Iraqi forces should be able to control the country's internal security within two years, but will still need foreign help to patrol its borders, the Iraqi national security adviser said Tuesday.
In an interview with Dow Jones Newswires and Associated Press Television News in Tokyo, Mowaffak Al Rubaie said Iraqi forces were moving on the path of being able to secure the country, despite a recent surge in violence.
"I believe in 18 months or a maximum two years, Iraq security forces will be able and will be competent to control the security situation inside Iraq," he said.
"Now, defending the borders from threats coming from neighbors, or coming from outside, is a different matter," Al Rubaie added.
Al Rubaie met earlier on Tuesday with Japanese Foreign Minister Taro Aso, and was to later meet with defense chief Fukushiro Nukaga. Al Rubaie is in Tokyo to discuss security in Iraq and the future of Iraq-Japan relations.
Despite his stated faith in Iraqi security forces, Al Rubaie backed away from speculating on a timeline for the withdrawal of US-led coalition forces, saying the recent increase in sectarian death squad violence had affected earlier estimates of a coalition drawdown.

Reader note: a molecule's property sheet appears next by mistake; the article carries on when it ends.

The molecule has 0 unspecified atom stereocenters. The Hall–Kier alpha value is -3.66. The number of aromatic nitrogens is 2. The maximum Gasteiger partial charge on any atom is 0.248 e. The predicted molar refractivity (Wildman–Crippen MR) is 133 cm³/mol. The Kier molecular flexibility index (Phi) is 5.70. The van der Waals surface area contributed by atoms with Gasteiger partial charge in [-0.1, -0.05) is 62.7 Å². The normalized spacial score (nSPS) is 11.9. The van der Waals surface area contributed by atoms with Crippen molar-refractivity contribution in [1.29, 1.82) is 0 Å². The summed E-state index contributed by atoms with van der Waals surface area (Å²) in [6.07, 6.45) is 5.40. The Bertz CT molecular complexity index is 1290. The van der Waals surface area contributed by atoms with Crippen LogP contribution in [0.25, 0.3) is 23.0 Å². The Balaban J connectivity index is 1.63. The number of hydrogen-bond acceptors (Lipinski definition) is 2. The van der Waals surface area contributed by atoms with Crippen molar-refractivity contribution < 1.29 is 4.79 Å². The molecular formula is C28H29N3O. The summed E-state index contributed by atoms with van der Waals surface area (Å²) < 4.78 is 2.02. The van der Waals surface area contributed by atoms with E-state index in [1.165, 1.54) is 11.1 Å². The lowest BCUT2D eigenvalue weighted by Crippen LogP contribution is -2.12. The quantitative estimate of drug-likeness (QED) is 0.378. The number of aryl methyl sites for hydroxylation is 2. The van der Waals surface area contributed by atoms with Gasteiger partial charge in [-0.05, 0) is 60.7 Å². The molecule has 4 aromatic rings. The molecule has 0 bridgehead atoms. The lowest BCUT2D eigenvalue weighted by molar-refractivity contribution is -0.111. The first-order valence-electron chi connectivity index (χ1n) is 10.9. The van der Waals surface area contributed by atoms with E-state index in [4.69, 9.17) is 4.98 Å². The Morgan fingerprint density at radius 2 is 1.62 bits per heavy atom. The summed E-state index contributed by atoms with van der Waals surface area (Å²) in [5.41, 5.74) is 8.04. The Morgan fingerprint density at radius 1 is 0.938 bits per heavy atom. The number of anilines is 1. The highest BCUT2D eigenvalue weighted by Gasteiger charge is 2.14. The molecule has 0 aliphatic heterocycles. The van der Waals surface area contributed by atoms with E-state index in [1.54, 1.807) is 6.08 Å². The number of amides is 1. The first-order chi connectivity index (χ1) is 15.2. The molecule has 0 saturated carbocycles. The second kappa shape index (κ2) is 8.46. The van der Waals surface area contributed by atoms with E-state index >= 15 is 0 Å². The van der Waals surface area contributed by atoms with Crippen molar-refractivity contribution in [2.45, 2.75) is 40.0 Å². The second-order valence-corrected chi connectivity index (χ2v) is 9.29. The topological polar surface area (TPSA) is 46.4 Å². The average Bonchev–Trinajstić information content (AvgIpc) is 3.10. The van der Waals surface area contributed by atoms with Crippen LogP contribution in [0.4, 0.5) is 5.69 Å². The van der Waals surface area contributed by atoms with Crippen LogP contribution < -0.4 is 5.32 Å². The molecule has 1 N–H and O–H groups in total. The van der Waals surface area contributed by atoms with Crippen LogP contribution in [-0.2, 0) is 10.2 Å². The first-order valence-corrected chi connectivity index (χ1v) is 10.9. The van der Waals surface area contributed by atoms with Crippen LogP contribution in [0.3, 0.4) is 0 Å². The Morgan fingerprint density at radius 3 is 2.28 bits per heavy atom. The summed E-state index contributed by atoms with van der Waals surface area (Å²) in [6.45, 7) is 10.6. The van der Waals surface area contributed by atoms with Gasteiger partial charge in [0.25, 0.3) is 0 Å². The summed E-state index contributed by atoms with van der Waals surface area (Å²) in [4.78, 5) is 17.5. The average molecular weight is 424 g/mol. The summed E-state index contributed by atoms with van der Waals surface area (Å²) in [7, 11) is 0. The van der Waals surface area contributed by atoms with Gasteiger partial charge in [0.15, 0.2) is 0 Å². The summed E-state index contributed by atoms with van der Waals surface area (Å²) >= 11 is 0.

"I don't think it is wise to put a timeline for a total withdrawal of the foreign troops from Iraq," he said. "I think this will play into the hands of the terrorists and the insurgents."
An upsurge in violence linked to the Sunni insurgency and the Shiite-Sunni sectarian conflict killed about 3,500 people in July, the highest monthly death toll since the US led invasion in March 2003.
Some fear Iraq is on the road to civil war, but Al Rubaie denied that, saying that violent attacks have been declining in recent weeks after peaking last month. He said the al-Qaida terrorist network's forces in Iraq had been "severely wounded."
"We're on the right track for being self-reliant and self-sufficient," he said.
More than 2,600 members of the US military have also died in Iraq since the invasion. President George W. Bush on Monday acknowledged that the Iraq war is "straining the psyche of our country," but warned that leaving now would be a disaster.
Al Rubaie acknowledged that he was concerned by the number of educated and talented Iraqis fleeing the violence.
"The intellectual capital of this country is going down by the week or by the month, and this is worrying," he said, adding that the government needed to quell the violence and boost incentives to lure talented Iraqis back to the country.
(Chinadaily.com via agencies August 23, 2006)